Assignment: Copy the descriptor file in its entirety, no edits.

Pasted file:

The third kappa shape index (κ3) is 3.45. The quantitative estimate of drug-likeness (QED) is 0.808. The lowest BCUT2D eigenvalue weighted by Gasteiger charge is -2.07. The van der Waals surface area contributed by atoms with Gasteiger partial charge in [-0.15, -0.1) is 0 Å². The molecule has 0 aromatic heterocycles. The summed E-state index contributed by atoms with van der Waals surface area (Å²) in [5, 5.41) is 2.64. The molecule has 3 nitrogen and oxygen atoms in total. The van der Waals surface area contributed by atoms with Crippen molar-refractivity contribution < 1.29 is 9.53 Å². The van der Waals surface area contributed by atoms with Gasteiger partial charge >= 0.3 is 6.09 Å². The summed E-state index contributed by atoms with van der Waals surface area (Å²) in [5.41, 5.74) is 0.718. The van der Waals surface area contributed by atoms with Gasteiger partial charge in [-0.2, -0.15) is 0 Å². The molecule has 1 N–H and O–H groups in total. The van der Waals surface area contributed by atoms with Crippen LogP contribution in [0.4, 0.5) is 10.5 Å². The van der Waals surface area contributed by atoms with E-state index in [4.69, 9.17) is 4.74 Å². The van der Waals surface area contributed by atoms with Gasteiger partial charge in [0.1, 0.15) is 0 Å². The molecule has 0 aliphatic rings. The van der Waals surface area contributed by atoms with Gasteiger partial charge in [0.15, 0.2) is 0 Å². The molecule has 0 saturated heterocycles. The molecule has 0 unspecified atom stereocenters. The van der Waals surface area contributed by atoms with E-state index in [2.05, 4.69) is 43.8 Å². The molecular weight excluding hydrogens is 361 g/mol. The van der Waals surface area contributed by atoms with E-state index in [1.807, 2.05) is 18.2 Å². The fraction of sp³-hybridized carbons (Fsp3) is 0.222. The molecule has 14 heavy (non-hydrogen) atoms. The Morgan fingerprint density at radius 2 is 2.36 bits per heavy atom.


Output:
The third kappa shape index (κ3) is 3.45. The quantitative estimate of drug-likeness (QED) is 0.808. The lowest BCUT2D eigenvalue weighted by Gasteiger charge is -2.07. The van der Waals surface area contributed by atoms with Gasteiger partial charge in [-0.15, -0.1) is 0 Å². The molecule has 0 aromatic heterocycles. The summed E-state index contributed by atoms with van der Waals surface area (Å²) in [5, 5.41) is 2.64. The molecule has 3 nitrogen and oxygen atoms in total. The van der Waals surface area contributed by atoms with Crippen molar-refractivity contribution < 1.29 is 9.53 Å². The van der Waals surface area contributed by atoms with Gasteiger partial charge >= 0.3 is 6.09 Å². The summed E-state index contributed by atoms with van der Waals surface area (Å²) in [5.41, 5.74) is 0.718. The van der Waals surface area contributed by atoms with Gasteiger partial charge in [-0.2, -0.15) is 0 Å². The molecule has 1 N–H and O–H groups in total. The van der Waals surface area contributed by atoms with Crippen LogP contribution in [0.4, 0.5) is 10.5 Å². The van der Waals surface area contributed by atoms with E-state index in [4.69, 9.17) is 4.74 Å². The van der Waals surface area contributed by atoms with Gasteiger partial charge in [0.1, 0.15) is 0 Å². The molecule has 0 aliphatic rings. The van der Waals surface area contributed by atoms with Gasteiger partial charge in [0.15, 0.2) is 0 Å². The molecule has 0 saturated heterocycles. The molecule has 0 unspecified atom stereocenters. The van der Waals surface area contributed by atoms with E-state index in [2.05, 4.69) is 43.8 Å². The molecular weight excluding hydrogens is 361 g/mol. The van der Waals surface area contributed by atoms with E-state index in [1.807, 2.05) is 18.2 Å². The fraction of sp³-hybridized carbons (Fsp3) is 0.222. The molecule has 14 heavy (non-hydrogen) atoms. The Morgan fingerprint density at radius 2 is 2.36 bits per heavy atom.